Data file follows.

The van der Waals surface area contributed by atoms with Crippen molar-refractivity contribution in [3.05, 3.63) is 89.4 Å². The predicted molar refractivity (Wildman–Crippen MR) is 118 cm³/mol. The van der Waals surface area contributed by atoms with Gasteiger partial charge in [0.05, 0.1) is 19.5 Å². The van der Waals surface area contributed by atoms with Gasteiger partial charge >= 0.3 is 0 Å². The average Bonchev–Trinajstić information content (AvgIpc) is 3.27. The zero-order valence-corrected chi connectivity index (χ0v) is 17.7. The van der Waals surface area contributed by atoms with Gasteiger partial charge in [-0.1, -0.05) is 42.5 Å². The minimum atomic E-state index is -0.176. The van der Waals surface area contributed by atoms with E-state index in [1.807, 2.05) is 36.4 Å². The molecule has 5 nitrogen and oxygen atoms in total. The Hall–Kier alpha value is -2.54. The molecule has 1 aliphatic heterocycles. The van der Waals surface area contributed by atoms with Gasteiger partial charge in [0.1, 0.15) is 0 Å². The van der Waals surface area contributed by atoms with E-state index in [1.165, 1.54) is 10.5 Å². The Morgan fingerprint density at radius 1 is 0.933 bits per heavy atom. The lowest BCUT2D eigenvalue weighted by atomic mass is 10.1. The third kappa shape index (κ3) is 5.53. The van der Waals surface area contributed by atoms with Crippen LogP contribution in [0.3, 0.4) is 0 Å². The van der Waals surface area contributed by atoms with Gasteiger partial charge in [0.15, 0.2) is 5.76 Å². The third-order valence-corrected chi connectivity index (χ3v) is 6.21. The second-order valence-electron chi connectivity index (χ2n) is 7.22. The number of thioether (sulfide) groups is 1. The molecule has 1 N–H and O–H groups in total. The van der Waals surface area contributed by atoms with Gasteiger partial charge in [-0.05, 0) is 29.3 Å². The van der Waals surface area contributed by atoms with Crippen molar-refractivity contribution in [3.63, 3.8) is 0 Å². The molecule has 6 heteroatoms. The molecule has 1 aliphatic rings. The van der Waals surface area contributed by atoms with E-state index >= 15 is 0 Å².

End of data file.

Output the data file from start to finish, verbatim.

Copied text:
The van der Waals surface area contributed by atoms with Crippen molar-refractivity contribution in [3.05, 3.63) is 89.4 Å². The predicted molar refractivity (Wildman–Crippen MR) is 118 cm³/mol. The van der Waals surface area contributed by atoms with Gasteiger partial charge in [0.05, 0.1) is 19.5 Å². The van der Waals surface area contributed by atoms with Gasteiger partial charge >= 0.3 is 0 Å². The average Bonchev–Trinajstić information content (AvgIpc) is 3.27. The zero-order valence-corrected chi connectivity index (χ0v) is 17.7. The van der Waals surface area contributed by atoms with Gasteiger partial charge in [-0.1, -0.05) is 42.5 Å². The minimum atomic E-state index is -0.176. The van der Waals surface area contributed by atoms with E-state index in [1.807, 2.05) is 36.4 Å². The molecule has 5 nitrogen and oxygen atoms in total. The Hall–Kier alpha value is -2.54. The molecule has 1 aliphatic heterocycles. The van der Waals surface area contributed by atoms with Gasteiger partial charge in [0.1, 0.15) is 0 Å². The van der Waals surface area contributed by atoms with E-state index in [1.165, 1.54) is 10.5 Å². The Morgan fingerprint density at radius 1 is 0.933 bits per heavy atom. The lowest BCUT2D eigenvalue weighted by atomic mass is 10.1. The third kappa shape index (κ3) is 5.53. The van der Waals surface area contributed by atoms with Crippen LogP contribution in [0.3, 0.4) is 0 Å². The van der Waals surface area contributed by atoms with Gasteiger partial charge in [0.15, 0.2) is 5.76 Å². The third-order valence-corrected chi connectivity index (χ3v) is 6.21. The second-order valence-electron chi connectivity index (χ2n) is 7.22. The number of thioether (sulfide) groups is 1. The molecule has 1 N–H and O–H groups in total. The van der Waals surface area contributed by atoms with Gasteiger partial charge in [-0.05, 0) is 29.3 Å². The van der Waals surface area contributed by atoms with Crippen molar-refractivity contribution in [3.63, 3.8) is 0 Å². The molecule has 6 heteroatoms. The molecule has 1 aliphatic rings. The van der Waals surface area contributed by atoms with E-state index >= 15 is 0 Å².